Should you invest in copper? I have no idea. But one thing I can tell you is that all else being equal, if the price of copper has surged in the past month that means it's a worse investment today than it was a month ago. The idea is to buy low and sell high. But as the poll results above from Jed Kolko at Trulia show, this is not how regular people think. Houses and stocks are much more expensive today than they were the last time this survey was conducted, and so now people are more enthusiastic about houses and stocks as investment vehicles. Gold has done down, so people have become less enthusiastic.
And this right here more than any big picture policy framework is why you get bubbles. The typical middle class investor suffers from an egregious herd mentality problem and acts like an idiot. The higher prices go, the more he wants to buy! As Robert Shiller likes to point out, people's thinking is dominated by narratives and stories. When prices have risen in the recent past, we hear a lot of stories of people who make money. That makes us more inclined to buy in the near future, when in fact it should make us less inclined.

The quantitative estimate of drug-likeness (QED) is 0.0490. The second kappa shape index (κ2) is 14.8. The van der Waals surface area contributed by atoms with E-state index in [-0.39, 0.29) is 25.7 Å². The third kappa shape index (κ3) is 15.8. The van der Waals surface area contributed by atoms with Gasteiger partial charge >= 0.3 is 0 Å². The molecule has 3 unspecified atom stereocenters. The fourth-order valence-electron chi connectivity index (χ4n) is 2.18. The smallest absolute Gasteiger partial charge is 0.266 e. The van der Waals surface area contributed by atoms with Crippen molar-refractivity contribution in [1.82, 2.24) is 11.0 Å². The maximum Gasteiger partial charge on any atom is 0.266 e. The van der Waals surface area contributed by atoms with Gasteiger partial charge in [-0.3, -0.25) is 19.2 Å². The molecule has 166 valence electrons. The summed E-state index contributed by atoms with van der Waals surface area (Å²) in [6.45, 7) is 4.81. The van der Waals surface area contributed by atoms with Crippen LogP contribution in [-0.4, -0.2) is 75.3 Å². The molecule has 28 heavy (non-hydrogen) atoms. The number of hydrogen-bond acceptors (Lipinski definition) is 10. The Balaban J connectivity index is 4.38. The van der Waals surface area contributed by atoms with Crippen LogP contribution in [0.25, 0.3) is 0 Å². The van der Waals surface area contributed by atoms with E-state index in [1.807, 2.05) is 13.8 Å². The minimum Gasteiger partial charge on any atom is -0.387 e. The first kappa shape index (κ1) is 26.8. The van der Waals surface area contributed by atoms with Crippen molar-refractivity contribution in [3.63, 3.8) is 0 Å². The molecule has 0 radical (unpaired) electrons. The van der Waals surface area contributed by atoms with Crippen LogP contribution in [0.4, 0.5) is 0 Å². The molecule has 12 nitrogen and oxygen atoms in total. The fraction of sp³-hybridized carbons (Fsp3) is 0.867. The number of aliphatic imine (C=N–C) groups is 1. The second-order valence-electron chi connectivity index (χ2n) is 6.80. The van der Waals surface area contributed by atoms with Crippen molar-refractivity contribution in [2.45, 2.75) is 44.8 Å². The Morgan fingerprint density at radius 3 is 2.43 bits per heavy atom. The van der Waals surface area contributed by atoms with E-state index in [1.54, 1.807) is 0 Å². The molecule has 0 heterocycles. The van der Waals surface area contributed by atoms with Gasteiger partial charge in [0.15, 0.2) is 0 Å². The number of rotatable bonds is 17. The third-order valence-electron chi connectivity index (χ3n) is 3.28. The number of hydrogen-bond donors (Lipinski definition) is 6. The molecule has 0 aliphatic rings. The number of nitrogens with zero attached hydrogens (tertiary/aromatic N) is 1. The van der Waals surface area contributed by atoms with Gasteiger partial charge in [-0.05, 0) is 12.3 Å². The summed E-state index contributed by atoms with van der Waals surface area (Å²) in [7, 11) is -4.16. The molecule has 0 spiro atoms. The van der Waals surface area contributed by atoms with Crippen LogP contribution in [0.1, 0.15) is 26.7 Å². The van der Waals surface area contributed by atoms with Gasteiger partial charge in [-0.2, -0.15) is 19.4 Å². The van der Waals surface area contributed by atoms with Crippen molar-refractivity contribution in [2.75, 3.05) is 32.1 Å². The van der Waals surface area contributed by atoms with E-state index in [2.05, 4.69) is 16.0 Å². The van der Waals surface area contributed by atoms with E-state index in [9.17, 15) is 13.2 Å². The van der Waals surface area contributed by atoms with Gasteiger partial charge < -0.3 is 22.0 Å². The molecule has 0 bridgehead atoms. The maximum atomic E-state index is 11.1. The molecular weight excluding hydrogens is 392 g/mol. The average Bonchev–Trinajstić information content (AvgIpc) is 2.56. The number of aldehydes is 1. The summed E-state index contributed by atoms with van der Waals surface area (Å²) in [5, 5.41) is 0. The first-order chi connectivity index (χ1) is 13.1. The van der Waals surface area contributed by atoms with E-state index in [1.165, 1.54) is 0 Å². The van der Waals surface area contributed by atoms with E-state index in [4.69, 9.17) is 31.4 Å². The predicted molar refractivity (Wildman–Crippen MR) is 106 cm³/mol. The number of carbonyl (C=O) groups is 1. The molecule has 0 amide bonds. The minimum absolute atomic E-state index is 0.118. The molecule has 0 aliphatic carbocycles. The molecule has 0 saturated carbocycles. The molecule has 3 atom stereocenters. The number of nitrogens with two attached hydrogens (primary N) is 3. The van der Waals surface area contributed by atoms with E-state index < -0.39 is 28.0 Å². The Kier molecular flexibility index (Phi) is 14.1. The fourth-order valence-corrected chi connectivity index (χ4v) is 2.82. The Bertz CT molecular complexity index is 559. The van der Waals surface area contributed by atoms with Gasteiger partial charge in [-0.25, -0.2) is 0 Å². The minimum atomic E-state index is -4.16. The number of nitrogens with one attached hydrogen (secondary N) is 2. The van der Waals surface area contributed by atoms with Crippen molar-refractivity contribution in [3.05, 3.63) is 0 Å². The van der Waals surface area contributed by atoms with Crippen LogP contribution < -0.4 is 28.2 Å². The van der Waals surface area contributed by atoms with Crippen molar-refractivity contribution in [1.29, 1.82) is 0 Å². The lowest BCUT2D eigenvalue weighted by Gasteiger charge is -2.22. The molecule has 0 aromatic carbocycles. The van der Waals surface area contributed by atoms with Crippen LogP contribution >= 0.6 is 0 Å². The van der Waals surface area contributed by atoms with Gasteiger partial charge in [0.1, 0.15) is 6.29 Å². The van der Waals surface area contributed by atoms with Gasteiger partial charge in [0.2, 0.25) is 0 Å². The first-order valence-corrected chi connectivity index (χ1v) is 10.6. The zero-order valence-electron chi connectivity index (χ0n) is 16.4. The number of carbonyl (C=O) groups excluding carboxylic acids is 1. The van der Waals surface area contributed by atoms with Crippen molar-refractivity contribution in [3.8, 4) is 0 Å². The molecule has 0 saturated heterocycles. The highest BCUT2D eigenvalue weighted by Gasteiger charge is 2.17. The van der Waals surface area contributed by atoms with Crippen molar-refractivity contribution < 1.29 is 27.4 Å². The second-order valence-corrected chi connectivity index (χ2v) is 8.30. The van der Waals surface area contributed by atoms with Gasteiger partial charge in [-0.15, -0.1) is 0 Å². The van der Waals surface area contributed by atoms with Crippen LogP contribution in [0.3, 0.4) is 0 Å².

This is a particularly egregious problem in the market for residential real estate since unlike the market for copper futures, it's actually dominated by middle class purchasers. Entire nationwide bubbles in residential land prices turn out to be quite rare (which is why naive models said they were impossible) but regional bubbles are quite common, and in some ways I think the greater nationalization of the media is going to make them more likely. The old cliché about monetary policy is that the central bank's job is to take away the punch bowl just as the party is getting started. In the modern world, that more likely applies to mortgage industry regulation than to monetary policy. As prices rise, more and more people will want to get into the market and banks will want to devise more and more aggressive loan products to put them there. The pressure—from banks, from homebuilders, and from would-be homebuyers—to encourage "innovation" will be intense. But policy actually ought to lean in the other direction, knowing that people make this mistake even just a few years after a massive price decline.
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